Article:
Omnipotens genitor, rerum cui summa potestas, etc.
Pope Gelasius I (d. 496) wrote genuine Ambrosian hymns as Gennadius tells us; but no single hymn can be ascribed with certainty to this pope. Of the poet Caelius Sedulius (about 450) we have two hymni so entitled by him, besides a great "Carmen et opus paschale" (a kind of harmonized Gospel). Of these hymni, one in spite of the refrain, is really a didactic poem; the other is still preserved in the Liturgy. The latter is the abecedary:
A solis ortus cardine
Ad usque terrae limitem,
Christum canamus principem
Natum Maria virgine, etc.
The metre and form of these strophes are those favoured by St. Ambrose while the number of strophes corresponding to the letters of the alphabet is much greater. From the "Carmen paschale" were taken later several hexameter verses which now form the Introit of the votive Mass of the Blessed Virgin: "Salve, sancta parens, enixa puepera regem", etc. The most faithful, one might almost say slavish, imitator of St. Ambrose was Magnus Felix Ennodius, Bishop of Pavia (d. 521) who, while archdeacon of Milan, wrote twelve hymns which corresponded in outer structure with those of St. Ambrose; but they were not incorporated in the Liturgy. In the empire of the Frankish dynasty of the Merovingians Venantius Fortunatus, Bishop of Poitiers (d. about 605), is the most prominent poet. He was chiefly a non-liturgical poet; but he left a lasting monument in the Liturgy in the two fine hymns on the Crucifixion:
Pange lingua gloriosi
Proelium certaminis, etc.,
Vexilla regis prodeunt,
Fulget crucis mysterium, etc.,
and in the one to Our Lady:
Quem terra, pontus, aethera,
Colunt, adorant, praedicant.
The two last-mentioned hymns are Ambrosian in metre, structure, and number of strophes. The processional hymn formerly sung at Easter, "Salve festa dies toto venerabilis aevo", is especially to be noted; it was taken from his soaring Easter song:
Tempora florigero rutilant distincta serno
Et maiore poli lumine porta patet, etc.
Many of the Fortunatus's hymns have been lost. The "Hymnus ad Mandatum" on Holy Thursday was a very popular and widely known composition written in the Ambrosian style by the Bishop Flavius of Chalon-sur-Saone (d. 591). It begins:
Tellus ac aethra rubilent
In magni cena principis.
No other hymns by this bishop are known. As curiosities from this age two hymns are to be mentioned in honour of St. Medardus by one of the Merovingians, namely the highly gifted but notorious profligate King Chilperic I (d. 584). They are bad verses but the contents are profound and the imagery is striking. These hymns never found a place in the Liturgy. As in Italy, the cradle of hymnody, and in the Merovingian Empire, hymnody flourished more and more after the seventh century in Spain, whose great writer Prudentius we have already noticed. The object of the writers to supply the Mozarabian Liturgy with hymns was carried out so well that we can speak of a particular Mozarabian hymnody consisting of over 200 hymns independent of the songs adopted from the hymnal works of St. Ambrose, Prudentius, and Sedulius or borrowed from the Roman Liturgy. The writers of these hymns were without exception bishops, as Isidore of Seville (d. 636), Braulio of Saragossa (d. 651), Eugenius II of Toledo (d. 657), Quiricus of Barcelona, (d. 666) and Cyxilla of Toledo (d. about 783). With few exceptions it remains doubtful which Mozarabic hymns should be attributed to each of these poets. Most of these productions are in the metre of St. Ambrose, and as all the hymns of that saint, except the one in honour of the Milanese saints, were used in the Mozarabic service, his influence is unquestionable. The pietic value of the Mozarabic poems is far from being uniform; the greater part have only historico-literary interest.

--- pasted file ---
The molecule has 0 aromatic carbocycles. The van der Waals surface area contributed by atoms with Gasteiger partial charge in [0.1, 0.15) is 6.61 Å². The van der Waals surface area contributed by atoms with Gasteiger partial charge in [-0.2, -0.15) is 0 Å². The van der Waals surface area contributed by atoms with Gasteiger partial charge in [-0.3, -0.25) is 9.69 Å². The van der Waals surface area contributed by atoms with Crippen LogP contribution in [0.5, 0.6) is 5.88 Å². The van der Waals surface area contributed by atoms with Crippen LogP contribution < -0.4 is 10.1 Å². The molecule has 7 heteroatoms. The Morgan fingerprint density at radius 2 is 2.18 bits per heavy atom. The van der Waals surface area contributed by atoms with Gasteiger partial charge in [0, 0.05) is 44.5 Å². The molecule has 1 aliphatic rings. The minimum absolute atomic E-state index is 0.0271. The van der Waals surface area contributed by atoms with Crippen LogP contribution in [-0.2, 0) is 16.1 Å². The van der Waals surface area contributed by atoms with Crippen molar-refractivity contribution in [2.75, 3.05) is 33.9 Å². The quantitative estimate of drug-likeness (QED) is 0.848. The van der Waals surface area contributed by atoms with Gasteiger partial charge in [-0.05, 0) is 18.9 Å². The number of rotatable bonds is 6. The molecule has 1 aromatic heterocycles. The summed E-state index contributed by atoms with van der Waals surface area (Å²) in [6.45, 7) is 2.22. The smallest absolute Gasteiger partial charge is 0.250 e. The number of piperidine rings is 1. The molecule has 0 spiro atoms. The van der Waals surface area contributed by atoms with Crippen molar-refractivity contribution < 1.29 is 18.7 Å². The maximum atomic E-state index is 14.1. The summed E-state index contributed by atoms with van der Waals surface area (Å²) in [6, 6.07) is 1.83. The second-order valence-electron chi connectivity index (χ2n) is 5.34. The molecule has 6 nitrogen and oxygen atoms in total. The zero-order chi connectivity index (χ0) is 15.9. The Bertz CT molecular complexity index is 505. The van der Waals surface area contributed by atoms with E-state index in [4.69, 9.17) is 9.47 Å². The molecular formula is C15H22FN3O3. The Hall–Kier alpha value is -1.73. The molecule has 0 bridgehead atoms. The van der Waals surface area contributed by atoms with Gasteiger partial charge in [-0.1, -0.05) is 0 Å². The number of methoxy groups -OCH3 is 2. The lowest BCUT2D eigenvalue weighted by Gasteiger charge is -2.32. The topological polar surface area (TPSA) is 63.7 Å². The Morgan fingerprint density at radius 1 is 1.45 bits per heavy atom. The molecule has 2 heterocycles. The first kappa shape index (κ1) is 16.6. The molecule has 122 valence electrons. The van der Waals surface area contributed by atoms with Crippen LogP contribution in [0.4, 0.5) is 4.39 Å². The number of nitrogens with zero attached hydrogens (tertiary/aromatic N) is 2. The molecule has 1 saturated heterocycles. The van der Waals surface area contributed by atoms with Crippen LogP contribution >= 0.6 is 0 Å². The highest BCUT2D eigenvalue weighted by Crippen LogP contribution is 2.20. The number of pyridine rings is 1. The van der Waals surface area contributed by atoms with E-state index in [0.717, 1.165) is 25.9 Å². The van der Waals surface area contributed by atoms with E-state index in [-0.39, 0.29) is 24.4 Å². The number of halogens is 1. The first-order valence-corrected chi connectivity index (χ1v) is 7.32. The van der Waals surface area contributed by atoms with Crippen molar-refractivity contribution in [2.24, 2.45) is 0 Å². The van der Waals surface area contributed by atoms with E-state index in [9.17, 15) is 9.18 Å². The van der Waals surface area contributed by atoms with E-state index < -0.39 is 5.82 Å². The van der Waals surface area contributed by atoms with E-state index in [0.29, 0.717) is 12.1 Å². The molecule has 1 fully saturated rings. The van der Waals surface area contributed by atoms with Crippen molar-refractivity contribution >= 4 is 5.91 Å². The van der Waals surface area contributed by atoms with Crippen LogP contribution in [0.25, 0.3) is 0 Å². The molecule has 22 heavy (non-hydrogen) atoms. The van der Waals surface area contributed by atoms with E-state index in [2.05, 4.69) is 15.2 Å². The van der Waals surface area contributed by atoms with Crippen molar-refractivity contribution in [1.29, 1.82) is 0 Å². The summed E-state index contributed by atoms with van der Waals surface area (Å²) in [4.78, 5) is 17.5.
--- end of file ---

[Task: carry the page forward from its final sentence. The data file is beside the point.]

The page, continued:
Of a quite different order are the Latin poems of the ancient Irish Church. They are all intended for private devotion or non-liturgical uses. Not only the quantitative, but also the accentual principle is rejected. The number of syllables forms the verse but in union with rhyme and alliteration. Rhyme is used there as early as the sixth century; it develops steadily and appears in the seventh and especially in the eighth century in its richest and purest form. The progress in rhyme is so constant that it may be taken as a criterion of date. Singular, too, is the taste for alliteration as expressed in verses like "O rex o rector regiminis" or "Patrem precor potentiae". The oldest hymn written in Ireland, and at the same time the oldest purely rhythmical Latin hymn, is that of St. Secundus or Sechnall (d. about 448) to St. Patrick:
Audite, omnes amantes Deum, sancta merita.
It is written in the rhythm of St. Hillary's "Hymnum dicat turba fratrum"; and the latter hymn may possibly have inspired it. St. Hillary was very popular in Ireland as were his compositions, and many ancient Irish hymns show exactly the scheme of this poem. The next poet in point of time to be mentioned is St. Gildas (d. 569), with his singular song (Lorica):
Suffragare trinitatis unitas,
Unitatis miserere trinitas, etc.,